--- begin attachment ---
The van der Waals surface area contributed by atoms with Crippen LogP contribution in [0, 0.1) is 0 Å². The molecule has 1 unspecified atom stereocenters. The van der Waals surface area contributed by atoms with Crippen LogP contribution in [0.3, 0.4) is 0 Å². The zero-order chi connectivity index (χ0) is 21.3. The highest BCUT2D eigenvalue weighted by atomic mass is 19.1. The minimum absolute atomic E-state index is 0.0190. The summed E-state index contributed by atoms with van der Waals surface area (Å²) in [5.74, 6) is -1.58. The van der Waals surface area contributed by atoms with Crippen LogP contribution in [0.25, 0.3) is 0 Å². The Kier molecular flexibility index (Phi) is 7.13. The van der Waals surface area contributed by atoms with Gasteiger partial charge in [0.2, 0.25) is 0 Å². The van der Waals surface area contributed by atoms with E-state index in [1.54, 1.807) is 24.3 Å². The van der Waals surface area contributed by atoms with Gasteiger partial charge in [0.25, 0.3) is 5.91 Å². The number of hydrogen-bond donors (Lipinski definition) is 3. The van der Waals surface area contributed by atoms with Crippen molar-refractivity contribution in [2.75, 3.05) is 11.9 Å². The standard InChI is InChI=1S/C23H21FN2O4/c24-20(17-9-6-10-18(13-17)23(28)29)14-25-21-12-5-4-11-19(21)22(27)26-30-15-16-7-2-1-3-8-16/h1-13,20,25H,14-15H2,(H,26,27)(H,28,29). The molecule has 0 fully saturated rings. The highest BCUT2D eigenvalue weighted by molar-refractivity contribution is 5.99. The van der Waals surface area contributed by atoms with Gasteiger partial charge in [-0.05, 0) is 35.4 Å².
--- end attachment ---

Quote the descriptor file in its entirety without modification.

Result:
The van der Waals surface area contributed by atoms with Crippen LogP contribution in [0, 0.1) is 0 Å². The molecule has 1 unspecified atom stereocenters. The van der Waals surface area contributed by atoms with Crippen LogP contribution in [0.3, 0.4) is 0 Å². The zero-order chi connectivity index (χ0) is 21.3. The highest BCUT2D eigenvalue weighted by atomic mass is 19.1. The minimum absolute atomic E-state index is 0.0190. The summed E-state index contributed by atoms with van der Waals surface area (Å²) in [5.74, 6) is -1.58. The van der Waals surface area contributed by atoms with Crippen LogP contribution in [0.25, 0.3) is 0 Å². The Kier molecular flexibility index (Phi) is 7.13. The van der Waals surface area contributed by atoms with Gasteiger partial charge in [0.2, 0.25) is 0 Å². The van der Waals surface area contributed by atoms with E-state index in [1.54, 1.807) is 24.3 Å². The van der Waals surface area contributed by atoms with Gasteiger partial charge in [0.25, 0.3) is 5.91 Å². The number of hydrogen-bond donors (Lipinski definition) is 3. The van der Waals surface area contributed by atoms with Crippen molar-refractivity contribution in [2.75, 3.05) is 11.9 Å². The standard InChI is InChI=1S/C23H21FN2O4/c24-20(17-9-6-10-18(13-17)23(28)29)14-25-21-12-5-4-11-19(21)22(27)26-30-15-16-7-2-1-3-8-16/h1-13,20,25H,14-15H2,(H,26,27)(H,28,29). The molecule has 0 fully saturated rings. The highest BCUT2D eigenvalue weighted by molar-refractivity contribution is 5.99. The van der Waals surface area contributed by atoms with Gasteiger partial charge in [-0.05, 0) is 35.4 Å².